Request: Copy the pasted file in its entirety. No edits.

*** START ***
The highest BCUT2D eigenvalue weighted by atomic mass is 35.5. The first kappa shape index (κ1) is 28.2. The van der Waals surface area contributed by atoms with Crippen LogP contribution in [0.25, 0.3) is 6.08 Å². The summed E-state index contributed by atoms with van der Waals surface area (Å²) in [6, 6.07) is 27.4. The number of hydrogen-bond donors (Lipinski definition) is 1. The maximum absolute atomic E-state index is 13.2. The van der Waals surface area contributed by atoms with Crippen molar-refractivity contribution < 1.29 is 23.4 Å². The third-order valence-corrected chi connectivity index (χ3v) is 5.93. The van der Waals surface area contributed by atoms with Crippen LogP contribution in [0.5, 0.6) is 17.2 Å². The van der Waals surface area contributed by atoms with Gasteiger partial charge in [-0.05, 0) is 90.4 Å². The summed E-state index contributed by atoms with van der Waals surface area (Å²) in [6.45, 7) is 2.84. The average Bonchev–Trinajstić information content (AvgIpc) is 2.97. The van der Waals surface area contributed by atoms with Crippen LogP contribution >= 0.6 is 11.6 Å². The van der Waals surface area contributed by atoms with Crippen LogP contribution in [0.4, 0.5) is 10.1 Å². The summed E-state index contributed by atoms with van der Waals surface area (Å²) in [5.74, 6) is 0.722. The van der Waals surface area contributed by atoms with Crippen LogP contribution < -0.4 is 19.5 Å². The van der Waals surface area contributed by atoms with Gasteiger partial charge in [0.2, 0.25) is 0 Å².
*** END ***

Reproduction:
The highest BCUT2D eigenvalue weighted by atomic mass is 35.5. The first kappa shape index (κ1) is 28.2. The van der Waals surface area contributed by atoms with Crippen LogP contribution in [0.25, 0.3) is 6.08 Å². The summed E-state index contributed by atoms with van der Waals surface area (Å²) in [6, 6.07) is 27.4. The number of hydrogen-bond donors (Lipinski definition) is 1. The maximum absolute atomic E-state index is 13.2. The van der Waals surface area contributed by atoms with Crippen molar-refractivity contribution < 1.29 is 23.4 Å². The third-order valence-corrected chi connectivity index (χ3v) is 5.93. The van der Waals surface area contributed by atoms with Crippen LogP contribution in [0.5, 0.6) is 17.2 Å². The van der Waals surface area contributed by atoms with Gasteiger partial charge in [-0.05, 0) is 90.4 Å². The summed E-state index contributed by atoms with van der Waals surface area (Å²) in [6.45, 7) is 2.84. The average Bonchev–Trinajstić information content (AvgIpc) is 2.97. The van der Waals surface area contributed by atoms with Crippen LogP contribution >= 0.6 is 11.6 Å². The van der Waals surface area contributed by atoms with Crippen LogP contribution in [0.4, 0.5) is 10.1 Å². The summed E-state index contributed by atoms with van der Waals surface area (Å²) in [5.74, 6) is 0.722. The van der Waals surface area contributed by atoms with Crippen LogP contribution < -0.4 is 19.5 Å². The van der Waals surface area contributed by atoms with Gasteiger partial charge in [0.2, 0.25) is 0 Å².